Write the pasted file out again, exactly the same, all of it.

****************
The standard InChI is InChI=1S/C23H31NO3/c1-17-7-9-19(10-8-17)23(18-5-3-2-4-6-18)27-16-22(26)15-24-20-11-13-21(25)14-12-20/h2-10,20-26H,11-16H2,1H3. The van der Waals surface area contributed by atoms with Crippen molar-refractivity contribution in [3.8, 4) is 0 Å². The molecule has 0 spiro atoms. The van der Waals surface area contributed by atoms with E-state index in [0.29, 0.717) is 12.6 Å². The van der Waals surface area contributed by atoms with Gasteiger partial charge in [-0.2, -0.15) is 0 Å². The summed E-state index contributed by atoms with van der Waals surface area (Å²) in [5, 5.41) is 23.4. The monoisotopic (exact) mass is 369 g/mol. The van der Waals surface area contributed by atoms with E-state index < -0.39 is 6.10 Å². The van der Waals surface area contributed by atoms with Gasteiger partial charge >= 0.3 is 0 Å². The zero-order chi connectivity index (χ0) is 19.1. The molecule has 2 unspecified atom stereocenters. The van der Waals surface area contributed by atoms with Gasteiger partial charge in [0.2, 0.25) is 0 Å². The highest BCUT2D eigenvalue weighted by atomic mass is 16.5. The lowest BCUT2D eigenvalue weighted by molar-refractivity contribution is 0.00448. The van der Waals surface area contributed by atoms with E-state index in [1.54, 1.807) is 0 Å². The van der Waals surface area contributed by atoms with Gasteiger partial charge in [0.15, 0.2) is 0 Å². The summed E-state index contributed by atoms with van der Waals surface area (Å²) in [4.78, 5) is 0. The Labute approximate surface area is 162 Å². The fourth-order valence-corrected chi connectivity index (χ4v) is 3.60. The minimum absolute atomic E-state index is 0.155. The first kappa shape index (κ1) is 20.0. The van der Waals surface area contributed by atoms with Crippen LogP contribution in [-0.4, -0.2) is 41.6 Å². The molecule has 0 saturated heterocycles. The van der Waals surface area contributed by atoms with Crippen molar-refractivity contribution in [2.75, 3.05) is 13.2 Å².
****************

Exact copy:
The standard InChI is InChI=1S/C23H31NO3/c1-17-7-9-19(10-8-17)23(18-5-3-2-4-6-18)27-16-22(26)15-24-20-11-13-21(25)14-12-20/h2-10,20-26H,11-16H2,1H3. The van der Waals surface area contributed by atoms with Crippen molar-refractivity contribution in [3.8, 4) is 0 Å². The molecule has 0 spiro atoms. The van der Waals surface area contributed by atoms with E-state index in [0.29, 0.717) is 12.6 Å². The van der Waals surface area contributed by atoms with Gasteiger partial charge in [-0.2, -0.15) is 0 Å². The summed E-state index contributed by atoms with van der Waals surface area (Å²) in [5, 5.41) is 23.4. The monoisotopic (exact) mass is 369 g/mol. The van der Waals surface area contributed by atoms with E-state index < -0.39 is 6.10 Å². The van der Waals surface area contributed by atoms with Gasteiger partial charge >= 0.3 is 0 Å². The zero-order chi connectivity index (χ0) is 19.1. The molecule has 2 unspecified atom stereocenters. The van der Waals surface area contributed by atoms with Gasteiger partial charge in [0.2, 0.25) is 0 Å². The highest BCUT2D eigenvalue weighted by atomic mass is 16.5. The lowest BCUT2D eigenvalue weighted by molar-refractivity contribution is 0.00448. The van der Waals surface area contributed by atoms with E-state index in [1.54, 1.807) is 0 Å². The van der Waals surface area contributed by atoms with Gasteiger partial charge in [0.15, 0.2) is 0 Å². The summed E-state index contributed by atoms with van der Waals surface area (Å²) in [4.78, 5) is 0. The Labute approximate surface area is 162 Å². The fourth-order valence-corrected chi connectivity index (χ4v) is 3.60. The minimum absolute atomic E-state index is 0.155. The first kappa shape index (κ1) is 20.0. The van der Waals surface area contributed by atoms with Crippen LogP contribution in [-0.4, -0.2) is 41.6 Å². The molecule has 0 saturated heterocycles. The van der Waals surface area contributed by atoms with Crippen molar-refractivity contribution in [2.75, 3.05) is 13.2 Å².